Radical Women: Latin American Art, 1960–1985, a historic exhibition that surveys the use and image of the political body by women artists from fourteen countries in Latin America and Latina artists from the United States, opens in Los Angeles a decade after WACK! Art and the Feminist Revolution (figs. 5 and 6). The first international exhibition to survey the art made in response to second-wave feminist politics, WACK! was organized by the Museum of Contemporary Art, Los Angeles. I curated the exhibition with a team of talented young women curators and scholars as well as a group of international advisers following a structure and methodology not unlike that of Radical Women.# Conceived initially as a survey of the North American feminist art movement, the exhibition shifted to be international in scope and chronology, mapping instead the intersections of feminist politics and art and arguing for parallel feminisms and artistic practices across nationalities. When the exhibition opened in 2007, it ushered in a decade of feminist-inspired projects that unearthed an unprecedented amount of material created by women artists whose work and careers had largely been erased from mainstream art history and contemporary consideration.
Focusing on the period from 1965 to 1980, WACK! was researched beginning in the late 1990s and early 2000s and was developed at a still early moment in global exhibition making. In 2007 the discourses of feminism in the United States and other Anglophone countries still tended to dominate what we knew of the feminist art of this period, so a number of projects that looked at feminist practices in Central and Eastern Europe, Asia, and the Middle East were undertaken in an effort to correct the historical record.# Curatorial research and practice in global exhibition making most frequently followed a methodology of looking out. That is, curators working with the full critical accountability of their own singular and geographically based subject position looked at artists from diverse cultures and tried to situate them without colonizing them. I am thinking here of Catherine David's Documenta 10 (1997) or Hans Ulrich Obrist and Hou Hanru's Cities on the Move (1997), both exhibitions that informed the curatorial strategy and structure of WACK! This global curatorial imperative, and a hunger for new readings of the 1970s, led to many international exhibitions of women and feminist artists that seemed to emanate from what Mignon Nixon has called the logic of the exploded archive, in which narratives are "stranded" in order to "unsettle existing categories of critical and historical reception."# Rather than making an argument, such exhibitions seek to complicate the already existing narratives of particular historical moments or lay out possible narratives where none previously existed. Radical Women, too, is organized around a deep archival impulse. What is fundamentally different in the case of Latin America and women's art is that many of the individual practices and narratives either have been lost or have not yet been constructed. It is from a sense of historical exclusion and a desire to see and understand a more complex history of Latin American and Latina art that this project was born.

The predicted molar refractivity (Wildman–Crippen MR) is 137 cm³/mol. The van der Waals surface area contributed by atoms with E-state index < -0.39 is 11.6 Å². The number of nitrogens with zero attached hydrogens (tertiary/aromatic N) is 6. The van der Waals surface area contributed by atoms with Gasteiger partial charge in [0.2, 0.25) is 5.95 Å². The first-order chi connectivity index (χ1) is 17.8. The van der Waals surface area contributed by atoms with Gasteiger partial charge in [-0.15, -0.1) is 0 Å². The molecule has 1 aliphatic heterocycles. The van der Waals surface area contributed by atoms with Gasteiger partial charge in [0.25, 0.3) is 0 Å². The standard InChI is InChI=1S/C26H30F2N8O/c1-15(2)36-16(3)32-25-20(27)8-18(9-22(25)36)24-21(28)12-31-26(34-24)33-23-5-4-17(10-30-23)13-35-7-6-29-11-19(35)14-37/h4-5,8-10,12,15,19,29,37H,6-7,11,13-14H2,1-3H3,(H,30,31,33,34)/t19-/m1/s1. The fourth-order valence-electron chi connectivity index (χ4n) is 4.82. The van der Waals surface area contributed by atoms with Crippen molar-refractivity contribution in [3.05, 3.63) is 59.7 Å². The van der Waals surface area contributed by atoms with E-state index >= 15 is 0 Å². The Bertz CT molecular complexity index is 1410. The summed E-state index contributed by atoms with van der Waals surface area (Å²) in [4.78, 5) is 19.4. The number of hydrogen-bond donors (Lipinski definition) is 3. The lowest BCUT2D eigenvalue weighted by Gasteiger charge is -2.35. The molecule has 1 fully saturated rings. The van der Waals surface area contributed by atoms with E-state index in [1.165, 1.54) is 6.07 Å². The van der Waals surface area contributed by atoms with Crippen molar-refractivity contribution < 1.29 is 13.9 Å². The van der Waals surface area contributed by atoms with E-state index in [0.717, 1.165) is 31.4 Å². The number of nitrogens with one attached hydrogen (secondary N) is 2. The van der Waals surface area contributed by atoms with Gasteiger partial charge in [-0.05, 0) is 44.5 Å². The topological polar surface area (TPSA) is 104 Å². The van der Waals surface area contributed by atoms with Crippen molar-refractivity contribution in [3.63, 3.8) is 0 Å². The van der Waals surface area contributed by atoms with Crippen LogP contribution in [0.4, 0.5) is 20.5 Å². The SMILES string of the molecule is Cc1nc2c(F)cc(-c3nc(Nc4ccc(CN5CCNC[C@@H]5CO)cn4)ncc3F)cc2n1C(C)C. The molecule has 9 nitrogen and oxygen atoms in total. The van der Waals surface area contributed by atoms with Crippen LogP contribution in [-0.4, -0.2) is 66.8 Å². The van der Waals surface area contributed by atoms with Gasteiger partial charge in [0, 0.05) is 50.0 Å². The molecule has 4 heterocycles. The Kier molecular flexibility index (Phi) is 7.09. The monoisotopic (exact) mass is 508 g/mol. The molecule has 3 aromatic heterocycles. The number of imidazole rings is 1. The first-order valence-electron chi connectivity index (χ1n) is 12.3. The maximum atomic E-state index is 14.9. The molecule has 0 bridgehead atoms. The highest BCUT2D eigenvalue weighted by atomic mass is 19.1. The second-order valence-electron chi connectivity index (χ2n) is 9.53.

Excerpted from Radical Women: Latin American Art, 1960–1985. Copyright © 2017 by the Armand Hammer Museum of Art and Cultural Center, Inc. Published by DelMonico Books, an imprint of Prestel. The full essay can be found in the exhibition catalogue, available here.
"To Turn or the Art of Turning: Marta Minujín," Journal: Southern California Art Magazine, no. 25 (November–December 1979): 49. Minujín's proposal was published with those of other important Latin American artists in an issue edited by Carla Stellweg focusing on art in Latin America.
Victoria Noorthoorn, Marta Minujín: Obras, 1959–1989 (Buenos Aires: Museo de Arte Latinoamericano de Buenos Aires, 2010), 110–11.
"To Turn," 48.
Szapocznikow wrote: "This work or object will be very expensive, completely useless, and a reflection of the god of supreme luxury. In other words a 'complete' work of art. If there exists such a snob as who would order this work to be made and put it right on his private lawn to greet his guests and invite them for drinks on the marble seats, then my American dream will be accomplished." The proposal and a model for the sculpture are illustrated in Elena Filipovic and Joanna Mytkowska, Alina Szapocznikow: Sculpture Undone, 1955–1972 (New York: Museum of Modern Art; Brussels: Mercatorfonds, 2012), 58, 59.
Jola Gola, "Chronology of Szapocznikow's Life and Work," ibid., 196.
My close collaborators on the exhibition—including Corrina Peipon, Jenni Sorkin, and Lisa Mark—were part of the curatorial staff at the Museum of Contemporary Art, Los Angeles.
See, for example, Gender Check: Femininity and Masculinity in the Art of Eastern Europe, Museum Moderner Kunst (MuMoK), Vienna, 2009, and Dream and Reality: Modern and Contemporary Women Artists from Turkey, Istanbul Modern, 2011.
Mignon Nixon, in Rosalyn Deutsche, Aruna D'Souza, Miwon Kwon, Ulrike Muller, Mignon Nixon, and Senam Okudzeto, "Feminist Time: A Conversation," Grey Room, no. 31 (Spring 2008): 32–67. This roundtable was one of the most productive discussions in the wake of the WACK! exhibition.